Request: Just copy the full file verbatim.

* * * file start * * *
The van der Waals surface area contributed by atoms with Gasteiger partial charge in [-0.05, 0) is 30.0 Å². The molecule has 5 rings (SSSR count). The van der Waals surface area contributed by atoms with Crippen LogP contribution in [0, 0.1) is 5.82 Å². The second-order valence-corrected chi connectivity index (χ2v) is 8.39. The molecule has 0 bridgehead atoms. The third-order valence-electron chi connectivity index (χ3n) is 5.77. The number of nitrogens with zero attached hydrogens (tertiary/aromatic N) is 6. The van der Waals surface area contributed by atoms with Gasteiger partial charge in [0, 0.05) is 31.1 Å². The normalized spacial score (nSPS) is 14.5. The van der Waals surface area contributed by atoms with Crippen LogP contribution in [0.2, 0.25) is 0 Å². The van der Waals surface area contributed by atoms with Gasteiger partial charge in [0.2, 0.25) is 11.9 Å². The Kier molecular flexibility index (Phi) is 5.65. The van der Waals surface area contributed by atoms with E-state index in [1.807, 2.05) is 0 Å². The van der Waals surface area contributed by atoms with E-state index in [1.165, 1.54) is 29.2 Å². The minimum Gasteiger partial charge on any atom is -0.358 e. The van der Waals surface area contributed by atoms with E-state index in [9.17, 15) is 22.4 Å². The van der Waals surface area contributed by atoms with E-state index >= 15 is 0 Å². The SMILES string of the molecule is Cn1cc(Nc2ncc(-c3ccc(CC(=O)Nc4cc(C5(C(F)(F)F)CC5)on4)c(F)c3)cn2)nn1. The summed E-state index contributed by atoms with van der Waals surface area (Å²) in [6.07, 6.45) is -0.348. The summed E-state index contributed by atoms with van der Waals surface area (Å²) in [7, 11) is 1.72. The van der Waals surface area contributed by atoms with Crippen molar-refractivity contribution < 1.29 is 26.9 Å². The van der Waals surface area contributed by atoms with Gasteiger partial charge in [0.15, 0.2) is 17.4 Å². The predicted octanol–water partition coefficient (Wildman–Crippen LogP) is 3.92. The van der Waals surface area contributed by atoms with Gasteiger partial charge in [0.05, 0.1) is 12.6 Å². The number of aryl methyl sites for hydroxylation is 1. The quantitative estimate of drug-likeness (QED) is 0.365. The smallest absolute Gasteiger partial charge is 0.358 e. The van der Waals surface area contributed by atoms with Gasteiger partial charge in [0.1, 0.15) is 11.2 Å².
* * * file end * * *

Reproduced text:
The van der Waals surface area contributed by atoms with Gasteiger partial charge in [-0.05, 0) is 30.0 Å². The molecule has 5 rings (SSSR count). The van der Waals surface area contributed by atoms with Crippen LogP contribution in [0, 0.1) is 5.82 Å². The second-order valence-corrected chi connectivity index (χ2v) is 8.39. The molecule has 0 bridgehead atoms. The third-order valence-electron chi connectivity index (χ3n) is 5.77. The number of nitrogens with zero attached hydrogens (tertiary/aromatic N) is 6. The van der Waals surface area contributed by atoms with Gasteiger partial charge in [0, 0.05) is 31.1 Å². The normalized spacial score (nSPS) is 14.5. The van der Waals surface area contributed by atoms with Crippen LogP contribution in [0.2, 0.25) is 0 Å². The van der Waals surface area contributed by atoms with Gasteiger partial charge in [0.2, 0.25) is 11.9 Å². The Kier molecular flexibility index (Phi) is 5.65. The van der Waals surface area contributed by atoms with E-state index in [1.807, 2.05) is 0 Å². The van der Waals surface area contributed by atoms with E-state index in [1.165, 1.54) is 29.2 Å². The minimum Gasteiger partial charge on any atom is -0.358 e. The van der Waals surface area contributed by atoms with E-state index in [9.17, 15) is 22.4 Å². The van der Waals surface area contributed by atoms with E-state index >= 15 is 0 Å². The SMILES string of the molecule is Cn1cc(Nc2ncc(-c3ccc(CC(=O)Nc4cc(C5(C(F)(F)F)CC5)on4)c(F)c3)cn2)nn1. The summed E-state index contributed by atoms with van der Waals surface area (Å²) in [6.07, 6.45) is -0.348. The summed E-state index contributed by atoms with van der Waals surface area (Å²) in [7, 11) is 1.72. The van der Waals surface area contributed by atoms with Crippen molar-refractivity contribution < 1.29 is 26.9 Å². The van der Waals surface area contributed by atoms with Gasteiger partial charge in [0.15, 0.2) is 17.4 Å². The predicted octanol–water partition coefficient (Wildman–Crippen LogP) is 3.92. The van der Waals surface area contributed by atoms with Gasteiger partial charge in [0.05, 0.1) is 12.6 Å². The number of aryl methyl sites for hydroxylation is 1. The quantitative estimate of drug-likeness (QED) is 0.365. The smallest absolute Gasteiger partial charge is 0.358 e. The van der Waals surface area contributed by atoms with Gasteiger partial charge in [0.1, 0.15) is 11.2 Å².